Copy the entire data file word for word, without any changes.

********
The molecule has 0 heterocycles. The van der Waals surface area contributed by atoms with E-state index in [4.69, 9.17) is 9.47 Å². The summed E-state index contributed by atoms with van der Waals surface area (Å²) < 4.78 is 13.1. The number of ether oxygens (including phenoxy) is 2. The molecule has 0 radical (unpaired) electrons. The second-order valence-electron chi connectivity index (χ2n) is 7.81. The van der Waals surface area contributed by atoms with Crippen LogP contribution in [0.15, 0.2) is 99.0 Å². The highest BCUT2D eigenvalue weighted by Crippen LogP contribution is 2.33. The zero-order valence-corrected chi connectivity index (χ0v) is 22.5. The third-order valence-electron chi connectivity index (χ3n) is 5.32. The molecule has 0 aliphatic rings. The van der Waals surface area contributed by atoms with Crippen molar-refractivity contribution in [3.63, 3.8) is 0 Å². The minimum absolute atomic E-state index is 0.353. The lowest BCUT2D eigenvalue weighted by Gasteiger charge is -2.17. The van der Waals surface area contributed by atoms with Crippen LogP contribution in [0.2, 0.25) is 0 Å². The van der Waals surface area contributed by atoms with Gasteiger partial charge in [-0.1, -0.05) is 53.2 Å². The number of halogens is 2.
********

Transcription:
The molecule has 0 heterocycles. The van der Waals surface area contributed by atoms with E-state index in [4.69, 9.17) is 9.47 Å². The summed E-state index contributed by atoms with van der Waals surface area (Å²) < 4.78 is 13.1. The number of ether oxygens (including phenoxy) is 2. The molecule has 0 radical (unpaired) electrons. The second-order valence-electron chi connectivity index (χ2n) is 7.81. The van der Waals surface area contributed by atoms with Crippen LogP contribution in [0.15, 0.2) is 99.0 Å². The highest BCUT2D eigenvalue weighted by Crippen LogP contribution is 2.33. The zero-order valence-corrected chi connectivity index (χ0v) is 22.5. The third-order valence-electron chi connectivity index (χ3n) is 5.32. The molecule has 0 aliphatic rings. The van der Waals surface area contributed by atoms with Crippen molar-refractivity contribution in [3.63, 3.8) is 0 Å². The minimum absolute atomic E-state index is 0.353. The lowest BCUT2D eigenvalue weighted by Gasteiger charge is -2.17. The van der Waals surface area contributed by atoms with Crippen LogP contribution in [0.2, 0.25) is 0 Å². The van der Waals surface area contributed by atoms with Gasteiger partial charge in [-0.1, -0.05) is 53.2 Å². The number of halogens is 2.